Aid and strategic interests: Australia’s response to the flow of refugees and asylum-seekers

This paper will discuss the thesis that not only is there a nexus between the official development assistance (ODA) allocations from donor-States and the promotion of their strategic and political interests, but that these interests may include allocating aid in order to prevent the flow of refugees and asylum-seekers to the donor-State. It will be demonstrated that this can apply to Australia’s strategic interests, but also that the definition of ODA is too narrow to clearly articulate the extent to which strategic interests influence aid allocations. By examining both ODA and non-ODA allocations from Australia, it will be shown that Australia’s aid allocations are integral to its management of unauthorised maritime arrivals, or refugee flows. It will be argued that Australia’s response to refugee flows applies to its allocation of aid to countries of origin, transit countries and countries that house Australia’s regional processing centres and resettle its asylum-seekers. Although Australia’s aid relationship with certain, strategically important, recipient States is not new, what is new is the manifest recognition of the significance of these relationships in Australia’s response to refugee flows, which is further exemplified by the reduction of ODA to less strategically significant regions.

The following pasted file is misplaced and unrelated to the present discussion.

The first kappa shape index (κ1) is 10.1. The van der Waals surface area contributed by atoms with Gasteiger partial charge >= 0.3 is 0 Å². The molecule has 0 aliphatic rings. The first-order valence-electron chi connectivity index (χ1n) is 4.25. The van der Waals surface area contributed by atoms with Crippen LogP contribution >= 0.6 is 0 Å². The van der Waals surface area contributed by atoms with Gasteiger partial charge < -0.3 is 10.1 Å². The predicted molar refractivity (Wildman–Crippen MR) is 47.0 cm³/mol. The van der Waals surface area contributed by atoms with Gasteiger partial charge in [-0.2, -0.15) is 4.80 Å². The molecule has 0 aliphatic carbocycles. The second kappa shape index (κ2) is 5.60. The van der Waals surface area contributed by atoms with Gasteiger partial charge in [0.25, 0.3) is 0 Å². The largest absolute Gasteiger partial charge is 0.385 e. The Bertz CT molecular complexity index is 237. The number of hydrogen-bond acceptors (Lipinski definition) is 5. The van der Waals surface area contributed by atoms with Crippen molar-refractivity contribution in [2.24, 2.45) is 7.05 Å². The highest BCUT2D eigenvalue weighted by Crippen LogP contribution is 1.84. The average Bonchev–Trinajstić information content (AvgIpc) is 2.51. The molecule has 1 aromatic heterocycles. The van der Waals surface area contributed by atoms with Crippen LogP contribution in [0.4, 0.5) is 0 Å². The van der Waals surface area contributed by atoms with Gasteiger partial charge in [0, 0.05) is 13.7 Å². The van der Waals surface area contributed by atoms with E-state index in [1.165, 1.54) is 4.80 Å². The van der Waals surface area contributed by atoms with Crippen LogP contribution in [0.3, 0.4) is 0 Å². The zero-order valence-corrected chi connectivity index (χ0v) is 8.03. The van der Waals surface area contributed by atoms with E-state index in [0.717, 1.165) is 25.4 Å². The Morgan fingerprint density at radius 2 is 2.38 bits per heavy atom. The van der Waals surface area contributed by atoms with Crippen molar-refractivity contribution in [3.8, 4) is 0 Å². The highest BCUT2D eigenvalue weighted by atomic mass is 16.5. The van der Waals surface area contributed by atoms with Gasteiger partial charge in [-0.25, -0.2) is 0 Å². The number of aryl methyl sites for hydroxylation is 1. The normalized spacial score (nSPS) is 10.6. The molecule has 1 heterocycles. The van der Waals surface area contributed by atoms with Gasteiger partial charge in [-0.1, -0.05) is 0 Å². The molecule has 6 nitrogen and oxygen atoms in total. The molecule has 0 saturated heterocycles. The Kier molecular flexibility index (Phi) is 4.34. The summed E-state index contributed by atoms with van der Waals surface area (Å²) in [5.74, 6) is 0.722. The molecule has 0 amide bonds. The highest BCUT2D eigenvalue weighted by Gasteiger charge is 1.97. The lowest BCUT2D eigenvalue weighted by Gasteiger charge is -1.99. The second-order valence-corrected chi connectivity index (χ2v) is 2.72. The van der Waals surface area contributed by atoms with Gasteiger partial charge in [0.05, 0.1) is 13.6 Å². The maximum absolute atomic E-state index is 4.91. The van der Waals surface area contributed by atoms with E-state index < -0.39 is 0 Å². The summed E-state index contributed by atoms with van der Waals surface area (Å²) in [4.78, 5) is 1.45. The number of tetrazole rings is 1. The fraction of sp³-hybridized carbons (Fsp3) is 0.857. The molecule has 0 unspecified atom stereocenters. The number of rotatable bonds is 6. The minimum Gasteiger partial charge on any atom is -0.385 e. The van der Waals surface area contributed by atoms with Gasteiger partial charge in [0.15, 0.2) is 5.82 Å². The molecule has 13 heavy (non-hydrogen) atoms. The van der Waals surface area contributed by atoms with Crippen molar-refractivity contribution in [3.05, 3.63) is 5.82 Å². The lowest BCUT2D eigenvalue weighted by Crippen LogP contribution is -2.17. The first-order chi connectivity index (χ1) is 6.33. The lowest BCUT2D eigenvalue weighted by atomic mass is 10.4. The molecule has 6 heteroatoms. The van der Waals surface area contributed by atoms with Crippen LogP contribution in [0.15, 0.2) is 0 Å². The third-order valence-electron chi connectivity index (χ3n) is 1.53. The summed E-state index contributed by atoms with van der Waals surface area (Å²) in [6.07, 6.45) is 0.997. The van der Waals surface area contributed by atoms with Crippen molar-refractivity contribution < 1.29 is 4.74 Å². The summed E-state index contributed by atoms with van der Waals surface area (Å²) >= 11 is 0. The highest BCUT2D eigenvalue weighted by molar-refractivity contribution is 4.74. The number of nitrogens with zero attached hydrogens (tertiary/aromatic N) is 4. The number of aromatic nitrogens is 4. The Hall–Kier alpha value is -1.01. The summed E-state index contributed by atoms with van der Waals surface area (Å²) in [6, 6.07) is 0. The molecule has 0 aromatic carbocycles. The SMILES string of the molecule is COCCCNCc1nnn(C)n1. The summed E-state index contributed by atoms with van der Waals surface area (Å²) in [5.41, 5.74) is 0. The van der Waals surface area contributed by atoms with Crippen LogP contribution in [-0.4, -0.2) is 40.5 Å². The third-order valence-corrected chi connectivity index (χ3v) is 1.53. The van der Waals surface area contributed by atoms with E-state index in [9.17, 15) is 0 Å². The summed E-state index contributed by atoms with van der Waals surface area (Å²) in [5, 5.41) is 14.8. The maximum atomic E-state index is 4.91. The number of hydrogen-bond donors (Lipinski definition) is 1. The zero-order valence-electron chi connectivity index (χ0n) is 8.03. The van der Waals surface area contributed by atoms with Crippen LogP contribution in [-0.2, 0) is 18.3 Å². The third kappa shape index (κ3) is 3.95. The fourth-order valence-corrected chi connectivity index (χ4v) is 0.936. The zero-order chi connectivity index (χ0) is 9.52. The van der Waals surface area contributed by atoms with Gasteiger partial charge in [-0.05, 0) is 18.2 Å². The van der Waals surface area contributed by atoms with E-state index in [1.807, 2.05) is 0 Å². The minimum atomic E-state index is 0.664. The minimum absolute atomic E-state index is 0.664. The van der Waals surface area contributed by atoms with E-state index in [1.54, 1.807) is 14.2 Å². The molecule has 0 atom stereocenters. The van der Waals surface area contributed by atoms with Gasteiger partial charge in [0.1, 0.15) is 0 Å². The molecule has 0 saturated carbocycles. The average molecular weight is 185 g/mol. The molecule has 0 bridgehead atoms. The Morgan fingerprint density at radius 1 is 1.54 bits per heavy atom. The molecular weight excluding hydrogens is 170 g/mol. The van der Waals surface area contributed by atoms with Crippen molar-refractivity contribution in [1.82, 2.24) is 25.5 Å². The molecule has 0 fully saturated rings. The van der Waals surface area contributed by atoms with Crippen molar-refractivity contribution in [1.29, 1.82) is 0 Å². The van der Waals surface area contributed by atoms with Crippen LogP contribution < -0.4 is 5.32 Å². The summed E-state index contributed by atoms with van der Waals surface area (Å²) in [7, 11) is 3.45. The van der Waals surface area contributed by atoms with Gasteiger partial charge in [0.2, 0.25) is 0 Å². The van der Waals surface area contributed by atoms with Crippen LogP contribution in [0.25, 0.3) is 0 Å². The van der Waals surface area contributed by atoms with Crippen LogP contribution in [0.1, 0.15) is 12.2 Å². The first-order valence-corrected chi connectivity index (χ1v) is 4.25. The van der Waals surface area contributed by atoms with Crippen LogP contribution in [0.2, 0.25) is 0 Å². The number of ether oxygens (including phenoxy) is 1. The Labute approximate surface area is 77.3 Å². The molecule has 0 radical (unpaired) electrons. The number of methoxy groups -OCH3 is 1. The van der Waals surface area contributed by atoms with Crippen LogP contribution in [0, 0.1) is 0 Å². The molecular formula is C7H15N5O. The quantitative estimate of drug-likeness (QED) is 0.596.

Author(s): 

Nicola Knackstredt has completed an LLM in Human Rights & Social Policy from UNSW Australia (2014).

Publish Date: 
November, 2015
Publication title: 
AJHR 21-1
Publication URL: